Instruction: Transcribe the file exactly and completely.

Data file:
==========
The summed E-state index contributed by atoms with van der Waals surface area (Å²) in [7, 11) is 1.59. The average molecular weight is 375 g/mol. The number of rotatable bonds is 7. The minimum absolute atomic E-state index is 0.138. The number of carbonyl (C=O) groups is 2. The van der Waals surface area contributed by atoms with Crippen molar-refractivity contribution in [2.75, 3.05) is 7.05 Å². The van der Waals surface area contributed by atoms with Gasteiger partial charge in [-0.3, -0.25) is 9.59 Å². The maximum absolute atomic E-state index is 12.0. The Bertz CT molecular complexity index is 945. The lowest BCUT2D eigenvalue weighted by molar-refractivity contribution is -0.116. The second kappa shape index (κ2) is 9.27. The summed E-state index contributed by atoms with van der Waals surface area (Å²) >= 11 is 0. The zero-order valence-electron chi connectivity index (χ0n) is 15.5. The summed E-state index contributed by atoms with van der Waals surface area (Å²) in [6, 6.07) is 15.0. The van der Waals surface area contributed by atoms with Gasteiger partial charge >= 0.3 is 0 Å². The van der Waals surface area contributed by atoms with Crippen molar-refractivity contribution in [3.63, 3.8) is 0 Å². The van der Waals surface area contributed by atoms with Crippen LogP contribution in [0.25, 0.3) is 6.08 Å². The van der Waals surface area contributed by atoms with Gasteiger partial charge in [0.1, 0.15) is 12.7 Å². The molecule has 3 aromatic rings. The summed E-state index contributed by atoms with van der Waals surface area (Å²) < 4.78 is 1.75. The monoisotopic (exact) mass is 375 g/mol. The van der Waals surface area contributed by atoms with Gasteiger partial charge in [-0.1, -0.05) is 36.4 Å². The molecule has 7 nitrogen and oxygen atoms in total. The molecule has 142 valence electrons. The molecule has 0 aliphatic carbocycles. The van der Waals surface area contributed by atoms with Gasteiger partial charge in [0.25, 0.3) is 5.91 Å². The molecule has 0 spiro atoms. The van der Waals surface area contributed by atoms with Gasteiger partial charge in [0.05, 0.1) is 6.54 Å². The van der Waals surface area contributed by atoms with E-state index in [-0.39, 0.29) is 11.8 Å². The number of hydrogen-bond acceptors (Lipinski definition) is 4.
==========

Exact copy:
The summed E-state index contributed by atoms with van der Waals surface area (Å²) in [7, 11) is 1.59. The average molecular weight is 375 g/mol. The number of rotatable bonds is 7. The minimum absolute atomic E-state index is 0.138. The number of carbonyl (C=O) groups is 2. The van der Waals surface area contributed by atoms with Crippen molar-refractivity contribution in [2.75, 3.05) is 7.05 Å². The van der Waals surface area contributed by atoms with Gasteiger partial charge in [-0.3, -0.25) is 9.59 Å². The maximum absolute atomic E-state index is 12.0. The Bertz CT molecular complexity index is 945. The lowest BCUT2D eigenvalue weighted by molar-refractivity contribution is -0.116. The second kappa shape index (κ2) is 9.27. The summed E-state index contributed by atoms with van der Waals surface area (Å²) >= 11 is 0. The zero-order valence-electron chi connectivity index (χ0n) is 15.5. The summed E-state index contributed by atoms with van der Waals surface area (Å²) in [6, 6.07) is 15.0. The van der Waals surface area contributed by atoms with Gasteiger partial charge >= 0.3 is 0 Å². The van der Waals surface area contributed by atoms with Crippen molar-refractivity contribution in [3.63, 3.8) is 0 Å². The van der Waals surface area contributed by atoms with Crippen LogP contribution in [0.25, 0.3) is 6.08 Å². The van der Waals surface area contributed by atoms with Gasteiger partial charge in [0.1, 0.15) is 12.7 Å². The molecule has 3 aromatic rings. The summed E-state index contributed by atoms with van der Waals surface area (Å²) < 4.78 is 1.75. The monoisotopic (exact) mass is 375 g/mol. The van der Waals surface area contributed by atoms with Gasteiger partial charge in [-0.1, -0.05) is 36.4 Å². The molecule has 7 nitrogen and oxygen atoms in total. The molecule has 142 valence electrons. The molecule has 0 aliphatic carbocycles. The van der Waals surface area contributed by atoms with Gasteiger partial charge in [0.25, 0.3) is 5.91 Å². The molecule has 0 spiro atoms. The van der Waals surface area contributed by atoms with Gasteiger partial charge in [0.05, 0.1) is 6.54 Å². The van der Waals surface area contributed by atoms with E-state index in [-0.39, 0.29) is 11.8 Å². The number of hydrogen-bond acceptors (Lipinski definition) is 4.